Increasing housing demand does not solve affordable prices



Over the last decade, a series of governments have implemented disappointing policies in Australia. Unfortunately, I hope this disappointment will continue in the new Labor administration. There is one good example. Their housing policy was announced during the most recent campaign.

Labor’s co-ownership system is yet another poor federal housing policy that cannot address the root cause of Australia’s affordability problem.

Affordable housing has been at the forefront of Australian public policy for many years. According to research, deposits are the biggest hurdle for future homebuyers. According to the Grattan Institute, in the early 1990s it took six years to save a 20% deposit on an average home. It currently takes 10 years.

In response, the federal government has consistently intervened to help first-home buyers step into the market door. According to a recent study by the Australian Institute of Housing and Urban Studies, the Australian Government has spent more than $ 20.5 billion ($ 14 billion) on the first homebuyer scheme in the last decade.

Not surprisingly, these policies are the result of campaigns, with little indication that billions of dollars have been spent. Political attractive, but the old government’s first mortgage deposit scheme (allowing the first homebuyer to buy a home with a 5% deposit that guarantees the difference), the proposed super homebuyer Schemes (allowing homebuyers to spend up to $ 50,000) Aging towards deposits or the current government’s shared stock system, in fact, these home subsidies worsen affordability in the long run Let me.

Excessive reliance on demand-side policies

For years, both parties have penalized young people who are eager for the heart of Australia’s dreams.

But it’s not just the federal government’s fault. There are two parts to the story.

First, the federal government is trying to improve affordability by increasing housing demand (Australia offers a very large amount of demand side support compared to other developed countries). .. Second, state and local governments have failed to address the pesky zoning and planning regulations that are the fundamental problem of chronically limiting housing supplies.

Epoch Times Photo
The auctioneer will count down bids during the auction of residential properties at Hurlstone Park in Sydney, Australia on May 8, 2021. (Lisa Maree Williams / Getty Images)

Based on first principles, increasing the demand for housing without doing anything to expand supply is the only way to increase prices.

Studies show that zoning accounts for about half of the amount Australians pay for their homes. The Organization for Economic Co-operation and Development (OECD) has cited such planning as the main reason for Australia’s unusually high elasticity of housing supply. In other words, changes in home prices have little effect on the amount of homes supplied.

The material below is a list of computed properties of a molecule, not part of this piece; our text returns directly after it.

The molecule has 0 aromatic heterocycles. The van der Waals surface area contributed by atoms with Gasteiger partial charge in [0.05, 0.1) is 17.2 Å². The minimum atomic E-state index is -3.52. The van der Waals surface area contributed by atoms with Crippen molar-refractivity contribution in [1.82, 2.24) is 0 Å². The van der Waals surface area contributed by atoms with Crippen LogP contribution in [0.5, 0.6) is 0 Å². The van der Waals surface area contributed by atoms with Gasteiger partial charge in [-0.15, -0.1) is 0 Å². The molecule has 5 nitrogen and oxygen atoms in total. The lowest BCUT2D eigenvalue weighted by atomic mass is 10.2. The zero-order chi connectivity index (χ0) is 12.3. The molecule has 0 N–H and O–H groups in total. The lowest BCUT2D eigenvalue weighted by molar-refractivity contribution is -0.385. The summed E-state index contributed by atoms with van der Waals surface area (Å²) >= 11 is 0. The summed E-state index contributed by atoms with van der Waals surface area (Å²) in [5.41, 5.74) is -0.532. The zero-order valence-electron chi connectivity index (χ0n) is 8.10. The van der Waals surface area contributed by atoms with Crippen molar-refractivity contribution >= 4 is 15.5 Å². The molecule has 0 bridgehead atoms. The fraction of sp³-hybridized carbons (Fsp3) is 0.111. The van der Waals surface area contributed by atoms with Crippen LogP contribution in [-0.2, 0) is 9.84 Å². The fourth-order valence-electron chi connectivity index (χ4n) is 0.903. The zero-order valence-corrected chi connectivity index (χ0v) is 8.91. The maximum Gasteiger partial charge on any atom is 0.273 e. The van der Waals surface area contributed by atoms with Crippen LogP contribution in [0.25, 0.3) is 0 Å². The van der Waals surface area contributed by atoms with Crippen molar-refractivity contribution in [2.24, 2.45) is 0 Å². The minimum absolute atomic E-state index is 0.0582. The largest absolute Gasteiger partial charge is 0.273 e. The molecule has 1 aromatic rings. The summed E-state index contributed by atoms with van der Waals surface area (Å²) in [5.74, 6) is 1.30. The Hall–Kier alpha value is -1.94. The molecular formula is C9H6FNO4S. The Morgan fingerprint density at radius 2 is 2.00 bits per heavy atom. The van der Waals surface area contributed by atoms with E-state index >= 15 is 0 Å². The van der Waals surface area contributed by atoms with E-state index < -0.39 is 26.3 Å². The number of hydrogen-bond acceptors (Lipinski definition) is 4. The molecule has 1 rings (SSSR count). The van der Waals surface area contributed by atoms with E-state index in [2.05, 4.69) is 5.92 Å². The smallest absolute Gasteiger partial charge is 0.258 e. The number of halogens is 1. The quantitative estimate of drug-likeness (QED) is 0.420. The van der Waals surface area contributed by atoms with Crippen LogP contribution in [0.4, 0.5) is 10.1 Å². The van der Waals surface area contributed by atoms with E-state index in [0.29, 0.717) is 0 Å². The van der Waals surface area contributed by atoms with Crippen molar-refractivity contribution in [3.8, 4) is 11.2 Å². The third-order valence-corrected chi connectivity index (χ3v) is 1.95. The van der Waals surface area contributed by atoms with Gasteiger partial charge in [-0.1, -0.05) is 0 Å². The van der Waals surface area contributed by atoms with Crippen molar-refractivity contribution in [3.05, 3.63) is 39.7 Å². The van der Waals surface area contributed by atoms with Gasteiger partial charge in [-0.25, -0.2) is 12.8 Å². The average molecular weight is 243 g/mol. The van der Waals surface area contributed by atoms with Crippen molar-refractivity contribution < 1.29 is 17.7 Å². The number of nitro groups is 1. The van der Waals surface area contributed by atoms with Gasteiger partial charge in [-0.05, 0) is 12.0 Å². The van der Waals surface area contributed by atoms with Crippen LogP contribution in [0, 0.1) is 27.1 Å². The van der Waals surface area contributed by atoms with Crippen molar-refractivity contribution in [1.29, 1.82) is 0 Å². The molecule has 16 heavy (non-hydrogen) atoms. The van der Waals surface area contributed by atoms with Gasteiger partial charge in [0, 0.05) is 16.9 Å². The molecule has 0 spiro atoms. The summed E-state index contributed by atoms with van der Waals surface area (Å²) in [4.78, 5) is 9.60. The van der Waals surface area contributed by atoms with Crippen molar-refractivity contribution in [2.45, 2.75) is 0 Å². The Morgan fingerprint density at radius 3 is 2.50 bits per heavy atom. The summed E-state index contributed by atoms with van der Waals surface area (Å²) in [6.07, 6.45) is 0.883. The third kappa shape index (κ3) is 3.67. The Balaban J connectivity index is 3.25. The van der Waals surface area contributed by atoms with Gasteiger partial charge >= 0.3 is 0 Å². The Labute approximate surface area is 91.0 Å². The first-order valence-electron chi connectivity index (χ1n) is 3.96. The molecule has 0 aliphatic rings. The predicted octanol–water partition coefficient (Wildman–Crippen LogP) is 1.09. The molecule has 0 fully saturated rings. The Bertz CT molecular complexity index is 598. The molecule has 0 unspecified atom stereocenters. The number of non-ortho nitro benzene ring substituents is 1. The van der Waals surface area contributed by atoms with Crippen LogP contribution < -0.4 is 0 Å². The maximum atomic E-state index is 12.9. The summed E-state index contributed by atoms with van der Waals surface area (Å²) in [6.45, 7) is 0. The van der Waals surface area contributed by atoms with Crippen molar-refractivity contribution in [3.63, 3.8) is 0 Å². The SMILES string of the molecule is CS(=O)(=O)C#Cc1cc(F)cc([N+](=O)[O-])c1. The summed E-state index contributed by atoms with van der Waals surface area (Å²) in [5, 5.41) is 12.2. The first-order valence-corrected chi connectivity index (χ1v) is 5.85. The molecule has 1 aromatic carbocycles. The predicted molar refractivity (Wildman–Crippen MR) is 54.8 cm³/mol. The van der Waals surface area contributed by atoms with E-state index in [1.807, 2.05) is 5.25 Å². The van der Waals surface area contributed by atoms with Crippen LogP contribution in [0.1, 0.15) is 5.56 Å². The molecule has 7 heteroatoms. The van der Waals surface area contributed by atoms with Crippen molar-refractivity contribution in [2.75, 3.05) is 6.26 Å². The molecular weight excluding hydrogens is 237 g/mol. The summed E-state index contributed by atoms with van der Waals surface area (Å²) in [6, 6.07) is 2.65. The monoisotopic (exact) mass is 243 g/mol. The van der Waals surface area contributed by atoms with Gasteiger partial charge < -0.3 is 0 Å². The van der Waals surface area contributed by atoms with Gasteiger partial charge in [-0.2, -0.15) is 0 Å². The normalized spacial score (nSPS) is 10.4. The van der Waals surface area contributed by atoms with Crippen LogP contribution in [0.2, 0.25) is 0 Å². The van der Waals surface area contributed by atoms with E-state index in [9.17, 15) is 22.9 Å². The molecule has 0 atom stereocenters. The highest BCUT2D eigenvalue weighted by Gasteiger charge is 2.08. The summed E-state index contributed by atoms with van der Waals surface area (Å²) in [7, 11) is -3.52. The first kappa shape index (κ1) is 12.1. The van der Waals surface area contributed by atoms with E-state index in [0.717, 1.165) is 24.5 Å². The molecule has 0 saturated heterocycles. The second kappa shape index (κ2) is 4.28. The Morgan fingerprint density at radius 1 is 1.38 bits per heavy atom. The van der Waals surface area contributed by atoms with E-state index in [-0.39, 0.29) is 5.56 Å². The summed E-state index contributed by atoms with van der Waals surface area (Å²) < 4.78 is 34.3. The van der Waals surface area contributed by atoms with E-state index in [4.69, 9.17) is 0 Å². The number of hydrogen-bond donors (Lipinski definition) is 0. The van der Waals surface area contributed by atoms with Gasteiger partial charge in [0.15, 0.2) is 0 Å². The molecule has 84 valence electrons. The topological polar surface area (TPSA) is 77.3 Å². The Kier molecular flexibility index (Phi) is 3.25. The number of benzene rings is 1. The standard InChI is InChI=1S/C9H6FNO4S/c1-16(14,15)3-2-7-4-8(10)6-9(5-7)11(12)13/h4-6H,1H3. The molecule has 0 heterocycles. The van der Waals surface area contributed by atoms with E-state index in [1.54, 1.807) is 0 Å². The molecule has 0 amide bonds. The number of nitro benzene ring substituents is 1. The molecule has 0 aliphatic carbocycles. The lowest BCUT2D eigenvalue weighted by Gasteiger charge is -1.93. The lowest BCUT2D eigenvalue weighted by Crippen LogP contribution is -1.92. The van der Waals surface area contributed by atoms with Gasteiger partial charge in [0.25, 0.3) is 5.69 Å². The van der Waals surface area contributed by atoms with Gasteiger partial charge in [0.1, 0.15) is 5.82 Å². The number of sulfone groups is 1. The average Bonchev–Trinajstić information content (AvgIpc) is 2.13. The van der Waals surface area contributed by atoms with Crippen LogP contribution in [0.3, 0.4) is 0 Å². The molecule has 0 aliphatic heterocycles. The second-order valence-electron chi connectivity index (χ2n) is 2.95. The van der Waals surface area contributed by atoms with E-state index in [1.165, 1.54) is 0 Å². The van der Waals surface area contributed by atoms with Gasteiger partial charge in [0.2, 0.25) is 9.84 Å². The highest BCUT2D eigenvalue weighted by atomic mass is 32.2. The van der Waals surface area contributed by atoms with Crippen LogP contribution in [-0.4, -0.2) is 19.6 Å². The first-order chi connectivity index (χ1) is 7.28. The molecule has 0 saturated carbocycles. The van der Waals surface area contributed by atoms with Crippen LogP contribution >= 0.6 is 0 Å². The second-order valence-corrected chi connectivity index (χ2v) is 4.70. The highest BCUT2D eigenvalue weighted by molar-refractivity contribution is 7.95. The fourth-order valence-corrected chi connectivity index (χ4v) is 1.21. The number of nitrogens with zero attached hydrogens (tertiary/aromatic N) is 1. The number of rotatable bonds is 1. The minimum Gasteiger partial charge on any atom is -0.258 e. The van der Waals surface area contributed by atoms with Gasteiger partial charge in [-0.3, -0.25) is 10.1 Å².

It is well established to improve affordability of homes by increasing supply through deregulation of planning legislation. Comprehensive report scope From the Productivity Commission, Grattan Institute, and Independent Research Center.

Case studies around the world also show the benefits of working on housing supplies to improve affordability. When Tokyo liberalized planning, housing became more affordable and homelessness declined dramatically. It’s also no coincidence that the US district, which has the least burden of zoning law, owns the most affordable homes.

Regain Australian dreams

It is clear that amending planning legislation to increase housing supply is the key to affordability. The evidence is overwhelming.

But before that happens, we also need to leave the regular scapegoat behind. The claim of some media commentators to focus on the abolition of negative gearing is an example of such a scapegoat.

Studies show that this policy will make a slight difference in home prices. Econometric modeling shows that negative gearing contributes only about 4 percent to home prices. Even in a market with a high concentration of investors, the biggest price cut is 7%.

So what should I do? The federal government should resist expanding plans to boost housing demand.

On the other hand, state and local governments need to aggressively pursue supply reforms by reducing plan deficits. This means raising the height limit of the city, streamlining the construction management process and allowing high density housing (apartments and townhouses) to be built in areas where only low density is allowed. increase.

By working on this process, home supply will become more sensitive to demand and the dream of home ownership can be brought back within the reach of aspiring home buyers.

The views expressed in this article are those of the author and do not necessarily reflect the views of The Epoch Times.

Sebastian Tofutsu-Len


Sebastian Tofts-Len is a research assistant with a bachelor’s degree in economics from Curtin University, Australia.